Jonathan Pinifolo^{1}, Suvendi Rimer^{1}, Babu Paul^{1}, Chisomo Daka^{2}, Chomora Mikeka^{3}, Stanley Mlatho^{3}
^{1}Department of Electrical and Electronic Engineering Science, University of Johannesburg, Johannesburg, South Africa
^{2}Department of Applied Studies, Physics Section, Malawi University of Science and Technology, Thyolo, Limbe, Malawi
^{3}Department Physics, University of Malawi, Chancellor College, Zomba, Malawi
Correspondence to: Jonathan Pinifolo, Department of Electrical and Electronic Engineering Science, University of Johannesburg, Johannesburg, South Africa.
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Copyright © 2017 Scientific & Academic Publishing. All Rights Reserved.
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Abstract
Television White Space is gaining attention as a possible means to help address essential factors associated with ubiquitous availability and adoption of broadband internet. This paper presents a novel enhanced-Gain low Cost Television White Space (TVWS) Z antenna for broadband internet access. The antenna performance is demonstrated in the UHF band. Design of a low cost Television White space Z antenna for the client was previously done and it was deducted that it is possible to assess the spectrum usage using low cost equipment. In this paper, the design aspects and measured results of an enhanced-gain low cost Television White Space Z antenna using a thick diameter copper are presented. ANSYS HFSS software was used and this is the Industry standard tool for simulating 3-D, full-wave electromagnetic fields. In this paper, the gain of the antenna has improved by 4.993dB and the bandwidth has increased from 13MHz to 60MHz as a result of using the thick diameter copper wire with much more lengthened sides and axis.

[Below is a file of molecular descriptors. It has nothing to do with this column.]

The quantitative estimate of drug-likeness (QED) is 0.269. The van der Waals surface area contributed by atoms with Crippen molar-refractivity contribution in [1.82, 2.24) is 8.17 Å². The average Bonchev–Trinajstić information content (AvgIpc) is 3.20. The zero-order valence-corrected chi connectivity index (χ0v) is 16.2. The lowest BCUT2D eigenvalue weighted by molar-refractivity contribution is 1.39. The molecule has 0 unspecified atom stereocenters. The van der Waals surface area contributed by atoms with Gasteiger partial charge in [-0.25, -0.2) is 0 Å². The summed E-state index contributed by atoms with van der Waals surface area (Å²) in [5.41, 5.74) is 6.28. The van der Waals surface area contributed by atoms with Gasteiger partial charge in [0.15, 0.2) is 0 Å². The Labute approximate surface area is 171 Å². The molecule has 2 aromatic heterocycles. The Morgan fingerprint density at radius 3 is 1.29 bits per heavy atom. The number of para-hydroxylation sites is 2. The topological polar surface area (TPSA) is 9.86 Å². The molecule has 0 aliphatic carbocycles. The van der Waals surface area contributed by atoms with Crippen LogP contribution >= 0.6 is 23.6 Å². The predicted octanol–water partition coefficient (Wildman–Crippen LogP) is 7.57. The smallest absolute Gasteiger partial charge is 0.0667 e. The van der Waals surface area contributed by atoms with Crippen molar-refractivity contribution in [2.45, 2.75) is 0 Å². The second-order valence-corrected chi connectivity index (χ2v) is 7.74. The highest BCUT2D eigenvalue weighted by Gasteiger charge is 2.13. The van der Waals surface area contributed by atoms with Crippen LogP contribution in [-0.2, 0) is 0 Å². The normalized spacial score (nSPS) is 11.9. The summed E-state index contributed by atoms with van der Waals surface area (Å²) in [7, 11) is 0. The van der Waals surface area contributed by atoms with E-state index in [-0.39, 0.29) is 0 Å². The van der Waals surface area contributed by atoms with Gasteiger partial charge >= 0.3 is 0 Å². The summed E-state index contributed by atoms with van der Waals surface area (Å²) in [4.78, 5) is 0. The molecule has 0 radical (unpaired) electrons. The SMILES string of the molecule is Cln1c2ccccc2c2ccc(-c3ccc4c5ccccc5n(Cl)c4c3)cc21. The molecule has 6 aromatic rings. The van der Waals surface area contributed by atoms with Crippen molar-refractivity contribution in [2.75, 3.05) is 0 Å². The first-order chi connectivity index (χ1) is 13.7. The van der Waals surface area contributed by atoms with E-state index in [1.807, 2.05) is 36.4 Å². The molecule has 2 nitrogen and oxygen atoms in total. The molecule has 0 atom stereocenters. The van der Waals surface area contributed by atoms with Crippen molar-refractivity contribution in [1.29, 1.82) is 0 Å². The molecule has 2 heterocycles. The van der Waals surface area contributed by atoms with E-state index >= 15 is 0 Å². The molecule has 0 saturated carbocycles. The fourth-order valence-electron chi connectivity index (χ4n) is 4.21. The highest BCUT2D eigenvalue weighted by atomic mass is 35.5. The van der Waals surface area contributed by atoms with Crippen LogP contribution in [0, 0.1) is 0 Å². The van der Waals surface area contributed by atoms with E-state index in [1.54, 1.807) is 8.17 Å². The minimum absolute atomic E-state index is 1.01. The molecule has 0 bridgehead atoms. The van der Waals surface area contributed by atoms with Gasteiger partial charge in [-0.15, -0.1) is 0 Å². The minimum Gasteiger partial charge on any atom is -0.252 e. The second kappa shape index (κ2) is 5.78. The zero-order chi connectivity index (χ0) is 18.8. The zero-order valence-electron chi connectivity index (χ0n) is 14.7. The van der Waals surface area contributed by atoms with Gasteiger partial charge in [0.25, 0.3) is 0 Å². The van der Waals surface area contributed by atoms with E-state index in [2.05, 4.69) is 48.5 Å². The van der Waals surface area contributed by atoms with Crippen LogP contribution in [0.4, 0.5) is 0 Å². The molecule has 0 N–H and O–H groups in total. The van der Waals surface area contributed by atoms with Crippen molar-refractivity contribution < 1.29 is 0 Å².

Keywords:
Antenna, Geometry, Gain, TVWS, HFSS, UHF, MoM
Cite this paper: Jonathan Pinifolo, Suvendi Rimer, Babu Paul, Chisomo Daka, Chomora Mikeka, Stanley Mlatho, Enhanced-Gain Low Cost Television White Space Z Antenna Using a Thick Diameter Copper Wire, Journal of Wireless Networking and Communications, Vol. 7 No. 1, 2017, pp. 21-30. doi: 10.5923/j.jwnc.20170701.03.
1. Introduction
As a result of Federal Communications Commission’s approval of unlicensed use of TV white spaces, the issue of how to use these white spaces has led to innovative technologies such as cognitive radios and a variety of spectrum policy proposals. Cognitive Radio technology [1] is an emerging communication paradigm that efficiently exploits radio spectrum resources, facilitating installation and commissioning of future sophisticated wireless networks. Research has demonstrated that Cognitive Radio networks are composed of communication nodes, based on interactions with the surrounding spectral environment. They are capable of sensing a wide radio spectrum range, dynamically identify locally unused or unexploited frequencies and efficiently access them [2]. There has been a great deal of interest from both academia and the communications industry regarding the use of UHF TV band (470-790 MHz in Europe by so called White Space Devices (WSDs) [3].TVWS is considered to be a low cost solution for providing rural internet connectivity in African communities because of its good radio propagation characteristics hence a requirement to ensure that most equipment is affordable. The paper on design of low cost TVWS Z antenna was recently published in 2015 [4] and this antenna was typically designed as a client antenna for reception of Radio Frequency (RF) signals. See figure 1(a) for the actual fabricated Z antenna sticked to the cardboard paper. | Figure 1(a). Fabricated TVWS Z Antenna in Physics Lab, Chancellor College, Malawi |